Seventy-five years ago, my dad was among the first of the Allied troops to land on Utah Beach, Normandy. He told us many times about how the boats' flaps went down releasing his 4th Infantry Division into chest-high waters to charge the shore. But we heard little about horrors he witnessed and nothing about the fear he must have felt.

He was a war hero, advanced to the rank of battlefield captain before the end of that first day after having survived massive casualties. After the liberation of Cherbourg, he then shipped to Luzon where he received his "million dollar" wound; his ticket home.

My dad was always fearless in my eyes. I filled in the blanks of what happened on June 6, 1944 with my own limited, sanitized view of battle wounds. It was the movie "Saving Private Ryan," that gave me a glimpse of a horrible reality I had never before comprehended.

It was hell.

As we now have more understanding of wartime PTSD, I realize my dad must have suffered that emotional trauma, too. But the war veterans of that generation just didn't talk about it. That was their code.

Back then I think his therapy was late nights at the VFW, seeking camaraderie among those who had some idea of what that infantry experience was like. It was probably a necessary way of connecting.

I reflect on this because the importance of emotional connection was not understood.

Back in that day, it would have been perceived as a sign of weakness.

Strong men didn't cry.

Which wasn't true. Eventually, they do.

That otherwise belief left those boys to carry those terrible images into adulthood and on into old age with no way to process them except maybe with their closest confidants; those who had experienced the battlefield.

My father finally acknowledged some of that pain before he died of cancer at the age of 79. No doubt the effects of his treatments had taken their toll, but I remember him weeping as he remembered his fellow soldiers. I had never seen him cry.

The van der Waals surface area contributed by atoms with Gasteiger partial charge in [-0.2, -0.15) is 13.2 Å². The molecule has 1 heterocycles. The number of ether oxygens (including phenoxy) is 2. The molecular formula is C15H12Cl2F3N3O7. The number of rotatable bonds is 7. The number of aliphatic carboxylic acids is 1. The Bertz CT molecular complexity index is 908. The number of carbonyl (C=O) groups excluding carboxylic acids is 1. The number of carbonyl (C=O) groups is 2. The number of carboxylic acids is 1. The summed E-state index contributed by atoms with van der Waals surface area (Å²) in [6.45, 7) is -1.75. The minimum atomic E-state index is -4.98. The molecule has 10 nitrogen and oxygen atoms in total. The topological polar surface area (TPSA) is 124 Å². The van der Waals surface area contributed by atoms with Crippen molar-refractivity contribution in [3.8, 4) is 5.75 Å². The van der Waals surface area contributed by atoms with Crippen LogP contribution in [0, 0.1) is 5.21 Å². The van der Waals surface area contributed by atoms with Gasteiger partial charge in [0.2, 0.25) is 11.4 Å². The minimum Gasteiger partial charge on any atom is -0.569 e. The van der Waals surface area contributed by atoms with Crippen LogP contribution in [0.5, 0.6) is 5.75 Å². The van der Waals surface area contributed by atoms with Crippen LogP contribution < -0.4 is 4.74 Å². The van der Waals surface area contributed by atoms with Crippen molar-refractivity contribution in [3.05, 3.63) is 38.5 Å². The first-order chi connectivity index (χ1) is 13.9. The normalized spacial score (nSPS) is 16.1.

"We were volunteers," he said. "And we never asked for a thing."

True enough. They made incredible sacrifices and on that first day they changed the course of history.

But there are many different types of battlefields that had left traumatic scars on people who most of us meet and interact with every day, and for them every day offers the same emotional struggles.

Nothing is more isolating than emotional pain. If you don't share it, you feel separated from everyone else because you believe no one else could ever understand your reality.

But that's not true.

We tell ourselves stories about people we know and project lives of happiness and bliss based on little more than their Facebook page. And then we project how different we are from them.

But that's not true either.

It's only when we talk with people, preferably a diverse variety of people, that we also learn something about ourselves, which can be a path to self-acceptance.

When we make connections, we feel less isolated.

We find reasons to be grateful.

Before my father died, he told me he was the luckiest man alive. I know he counted many blessings during his life, including the pivotal outcome of that epic military effort.

But at this 75th anniversary, I wonder how he managed those painful memories of the losses he experienced in Normandy when he was barely a man.

He once said, "When I wake up in the middle of the night, I don't know if I think about Normandy because I can't sleep, or I can't sleep because I'm thinking about Normandy."

Paula M. Anderson has written numerous columns as an advocate for health, wellness and positive behavior change. She is a certified health and wellness coach who lives in Grand Junction.


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